How Doctors Diagnose Rheumatoid Arthritis

by Lisa Fields Health Writer

You’ve decided it’s time to get your achy joints checked out—good for you! The best place to start? With your GP. Your doc will ask about your symptoms and medical history, then order several tests that can help determine whether you have rheumatoid arthritis (RA), osteoarthritis (OA), or something else entirely. “Usually when you see your primary-care provider, they know which initial tests need to be ordered and then make appropriate referrals [to the rheumatologist],” says Sadia Khan, M.D., a rheumatologist at Mercy Medical Center in Baltimore.

Identifying the type of arthritis is crucial because each has different causes and treatment options. RA is a systemic autoimmune disease that targets the joints and causes body-wide inflammation, while osteoarthritis is a non-inflammatory condition that causes cartilage loss in the joints, either from trauma or overuse. Both conditions are painful, but for pretty different reasons. Keep reading to learn how doctors spot what’s RA—and what’s not.

They Ask Where You Ache

“The first symptoms people with RA report are most often pain, swelling, and stiffness of the small joints in the hands and feet,” says James Cohen, M.D., a rheumatologist with Indiana University Health in Indianapolis. People with rheumatoid arthritis also typically experience symmetrical swelling and pain, meaning that both hands or feet are affected. If you only have pain in joints on one side of your body, it’s less likely to be rheumatoid arthritis and more likely to be osteoarthritis, caused by cartilage damage.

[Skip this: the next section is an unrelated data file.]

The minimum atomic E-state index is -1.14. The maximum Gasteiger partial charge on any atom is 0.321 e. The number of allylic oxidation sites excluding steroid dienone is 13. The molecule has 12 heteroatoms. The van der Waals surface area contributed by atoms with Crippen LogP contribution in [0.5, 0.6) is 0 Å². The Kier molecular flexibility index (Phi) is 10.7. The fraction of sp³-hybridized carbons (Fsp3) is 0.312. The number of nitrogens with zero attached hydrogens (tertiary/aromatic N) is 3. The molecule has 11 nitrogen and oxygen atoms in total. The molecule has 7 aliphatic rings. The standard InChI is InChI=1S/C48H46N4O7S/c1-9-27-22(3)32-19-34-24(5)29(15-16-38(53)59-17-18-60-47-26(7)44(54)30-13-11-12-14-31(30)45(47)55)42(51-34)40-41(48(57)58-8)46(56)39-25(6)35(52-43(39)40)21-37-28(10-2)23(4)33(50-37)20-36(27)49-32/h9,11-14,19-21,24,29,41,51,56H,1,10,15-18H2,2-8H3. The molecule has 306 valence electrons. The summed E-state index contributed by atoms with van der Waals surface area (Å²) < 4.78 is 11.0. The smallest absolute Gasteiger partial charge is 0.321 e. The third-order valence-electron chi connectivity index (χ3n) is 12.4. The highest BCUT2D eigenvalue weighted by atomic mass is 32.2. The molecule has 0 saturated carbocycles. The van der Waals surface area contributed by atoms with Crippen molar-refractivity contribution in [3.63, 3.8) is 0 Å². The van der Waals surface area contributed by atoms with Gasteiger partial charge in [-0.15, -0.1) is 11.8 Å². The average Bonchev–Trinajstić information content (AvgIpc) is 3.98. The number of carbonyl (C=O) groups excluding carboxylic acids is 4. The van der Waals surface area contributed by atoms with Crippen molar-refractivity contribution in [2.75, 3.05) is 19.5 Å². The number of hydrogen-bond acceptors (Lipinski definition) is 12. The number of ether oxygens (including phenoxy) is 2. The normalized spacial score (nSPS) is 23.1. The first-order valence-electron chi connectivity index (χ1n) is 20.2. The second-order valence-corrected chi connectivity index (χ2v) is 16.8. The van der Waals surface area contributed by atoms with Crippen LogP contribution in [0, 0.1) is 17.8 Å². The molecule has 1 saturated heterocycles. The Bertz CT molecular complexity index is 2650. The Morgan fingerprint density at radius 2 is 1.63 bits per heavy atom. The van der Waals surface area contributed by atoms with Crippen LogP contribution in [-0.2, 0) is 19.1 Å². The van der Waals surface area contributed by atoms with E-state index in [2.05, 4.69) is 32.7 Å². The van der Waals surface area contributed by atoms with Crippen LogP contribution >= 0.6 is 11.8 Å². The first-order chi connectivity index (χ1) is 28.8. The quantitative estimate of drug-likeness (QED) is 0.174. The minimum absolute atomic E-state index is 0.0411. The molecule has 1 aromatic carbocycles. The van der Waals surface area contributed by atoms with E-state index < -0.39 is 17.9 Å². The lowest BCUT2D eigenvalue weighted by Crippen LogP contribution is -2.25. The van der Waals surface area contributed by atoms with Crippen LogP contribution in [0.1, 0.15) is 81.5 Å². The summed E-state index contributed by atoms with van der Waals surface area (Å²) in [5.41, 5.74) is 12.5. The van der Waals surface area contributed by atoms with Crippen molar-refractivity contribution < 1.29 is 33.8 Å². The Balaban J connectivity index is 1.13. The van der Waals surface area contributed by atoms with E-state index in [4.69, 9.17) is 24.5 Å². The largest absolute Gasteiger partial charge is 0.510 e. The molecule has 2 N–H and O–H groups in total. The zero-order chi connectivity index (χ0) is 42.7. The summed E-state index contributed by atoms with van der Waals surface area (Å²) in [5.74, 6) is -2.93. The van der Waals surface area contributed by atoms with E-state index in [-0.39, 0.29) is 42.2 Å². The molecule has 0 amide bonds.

They Ask When You're Stiff

RA-related stiffness is usually worst in the morning and lasts about an hour, Dr. Khan says: “The fingers are tight. They have a hard time moving–they feel like the Tin Man–and then as they get moving, in half an hour to an hour, symptoms get better.” Any extended period of sitting or just not moving can cause RA joints to stiffen up, too. Osteoarthritis stiffness typically happens for less time later in the day, after physical activity.

They Review Your Risk Factors

Your doctor may suspect rheumatoid arthritis if you’re a woman because about 75 percent of people who are diagnosed with RA are female. Some women are diagnosed with RA early, in their 20s or 30s, but a number are diagnosed later, in their 50s or 60s. Men who are diagnosed tend to be older. If you have first-degree family members (parents, siblings or children) who have been diagnosed with RA, tell your doctor, because that increases your risk as well.

They Ask About Other Symptoms

Although symmetrical joint pain and swelling are the hallmarks of rheumatoid arthritis, it’s a full-body disease that can cause full-body symptoms. Sometimes, people experience loss of appetite, exhaustion, low-grade fever, and even nerve damage, says Dr. Cohen. Neuropathy—muscle weakness, numbness, or a pins-and-needles sensation—may be another clue RA is the culprit. Osteoarthritis, on the other hand, is much more of a localized condition.

MRI scan

They’ll Order Imaging Tests